The United Nations global counter-terrorism strategy

(Philippine statement delivered by Ambassador Teddy Locsin Jr. at the United Nations General Assembly Hall, New York, on July 28, 2017).

Mr. President, there are many ways to fight terrorism but only one way to destroy it and that is to do so.

The roots of terrorism cannot be traced seriously to any cause—social and economic inequality, religious and ethnic difference— but only to the fallen nature of man which can corrupt any idea and which has never sunk so low since the Holocaust.

Another thing is clear: There can be no political accommodation with terrorism. We cannot buy safety from terrorism by yielding to any of its demands. We cannot live with terrorism because it will not let us live. Brazilian philosopher Roberto Mangabeira Unger told us in the classroom that the means prefigure the end. Terrorist means can only end up in a reign of terror as we have seen.

It is said that one man’s terrorist is another man’s patriot.  No. The new terrorists have no patria, no country, no cause other than a delight in inflicting torture and death to spread the terror of their name and thereby instil a willing submission to more cruelty.

It is perilous because it can be self-serving to define terrorism. It is as hard to arrive at a common definition of it as it is to define pornography: but we know it when we see it; we know it when we view what terrorists do—to the women and girls they rape and trade or murder after use; to the men and boys whose throats they slit or they burn or drown in cages; to those they fling from rooftops in boyish fun; and to the cities they take and hold until they themselves destroy them or which have to be destroyed to liberate them. In the destruction of cultural artefacts terrorism is the enemy of memory so that those who survive know only the terror of their name.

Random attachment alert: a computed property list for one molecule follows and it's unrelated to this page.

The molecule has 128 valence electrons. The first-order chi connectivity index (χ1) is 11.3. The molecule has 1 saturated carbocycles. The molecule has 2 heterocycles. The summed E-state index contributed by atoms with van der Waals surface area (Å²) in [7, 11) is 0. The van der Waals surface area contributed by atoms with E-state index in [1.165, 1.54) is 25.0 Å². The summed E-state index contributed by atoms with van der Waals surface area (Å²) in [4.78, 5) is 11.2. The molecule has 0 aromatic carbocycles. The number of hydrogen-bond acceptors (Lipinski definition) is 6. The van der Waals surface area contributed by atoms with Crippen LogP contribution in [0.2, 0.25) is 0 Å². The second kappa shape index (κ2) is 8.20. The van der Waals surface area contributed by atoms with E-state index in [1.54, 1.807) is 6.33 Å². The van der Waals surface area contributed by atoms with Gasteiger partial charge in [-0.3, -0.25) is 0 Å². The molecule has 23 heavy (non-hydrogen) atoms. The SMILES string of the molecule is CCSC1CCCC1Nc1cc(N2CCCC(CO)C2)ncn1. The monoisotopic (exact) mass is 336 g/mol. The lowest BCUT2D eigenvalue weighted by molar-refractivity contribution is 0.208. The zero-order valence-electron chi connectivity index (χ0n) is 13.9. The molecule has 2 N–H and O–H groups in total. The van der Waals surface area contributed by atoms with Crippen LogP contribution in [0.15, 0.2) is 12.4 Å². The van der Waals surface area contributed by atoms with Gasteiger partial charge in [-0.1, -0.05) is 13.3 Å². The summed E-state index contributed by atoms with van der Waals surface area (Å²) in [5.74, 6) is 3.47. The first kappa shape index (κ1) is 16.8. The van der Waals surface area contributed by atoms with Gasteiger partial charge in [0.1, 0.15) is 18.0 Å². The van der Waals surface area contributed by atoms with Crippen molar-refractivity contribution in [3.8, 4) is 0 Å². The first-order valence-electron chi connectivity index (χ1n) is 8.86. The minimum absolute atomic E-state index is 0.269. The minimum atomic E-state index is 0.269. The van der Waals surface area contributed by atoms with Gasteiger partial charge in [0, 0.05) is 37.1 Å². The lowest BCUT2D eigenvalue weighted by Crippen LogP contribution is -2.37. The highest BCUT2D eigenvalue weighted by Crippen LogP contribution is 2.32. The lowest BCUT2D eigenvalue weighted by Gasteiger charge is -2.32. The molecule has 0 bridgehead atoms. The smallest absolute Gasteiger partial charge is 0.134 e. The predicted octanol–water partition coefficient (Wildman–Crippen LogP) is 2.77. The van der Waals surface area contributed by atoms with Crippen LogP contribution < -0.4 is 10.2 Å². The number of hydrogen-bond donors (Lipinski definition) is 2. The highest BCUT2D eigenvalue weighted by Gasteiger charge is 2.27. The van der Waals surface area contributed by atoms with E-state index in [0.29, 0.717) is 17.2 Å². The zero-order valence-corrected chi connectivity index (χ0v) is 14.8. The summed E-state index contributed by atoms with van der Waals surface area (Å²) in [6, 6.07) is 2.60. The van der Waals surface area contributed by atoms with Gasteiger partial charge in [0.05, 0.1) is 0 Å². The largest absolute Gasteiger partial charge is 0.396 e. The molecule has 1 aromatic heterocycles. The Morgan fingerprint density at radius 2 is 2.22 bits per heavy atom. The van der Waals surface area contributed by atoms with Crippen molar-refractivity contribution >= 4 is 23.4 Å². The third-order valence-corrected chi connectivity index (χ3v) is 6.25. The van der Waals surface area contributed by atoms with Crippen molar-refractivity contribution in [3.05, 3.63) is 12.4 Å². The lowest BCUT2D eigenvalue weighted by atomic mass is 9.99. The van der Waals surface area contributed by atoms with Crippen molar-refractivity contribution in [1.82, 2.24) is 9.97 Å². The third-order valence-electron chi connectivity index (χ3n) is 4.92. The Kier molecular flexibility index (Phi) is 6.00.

This is an evil so pure that it must be countered with means that are sure: a global effort against terror on every front by every society even those not yet threatened because they will be.

In May 2017 terrorists pledged to ISIS and backed by foreign fighters proclaimed their control of Marawi, the capital and largest city of Lanao del Sur in Mindanao in the Philippines with a population of 200,000. They had long before entrenched and fortified themselves in the community. We did not see it coming because we are a democracy pledged to diversity. The presence of foreign terrorist fighters spoke to the transnational nature of the takeover.  While the international community is successfully closing doors to these terrorist groups new doors are opening up for them in other parts of the world.

Mr. President, Marawi highlights important points of the Report of the Secretary-General on the United Nations Global Counter-Terrorism Strategy.

It reaffirms that Member States regard terrorism as one of if not the gravest threat to peace and security anywhere in the world.

The fight against terrorism should unite us all.  Foreign terrorist operations do not recognize borders, and the complexity and reach of the threat they pose have expanded. Every civilized society they destroy is a platform for the destruction of another.  To put a stop to them, Member States must work together.  International cooperation must cover the whole range of the counter-terrorism spectrum: from border control to countering the narratives of violent extremism —and always and ever to fighting it.

Finally, the United Nations has assumed a critical leadership role in bringing together in a cohesive whole all the work on counterterrorism by Member States and the UN so as to bring about real results and not more rhetoric. On this note, the Philippines welcomes the creation of the United Nations Counter-Terrorism Office.



Teddy Locsin Jr.

He is the Philippine Permanent Representative to the United Nations.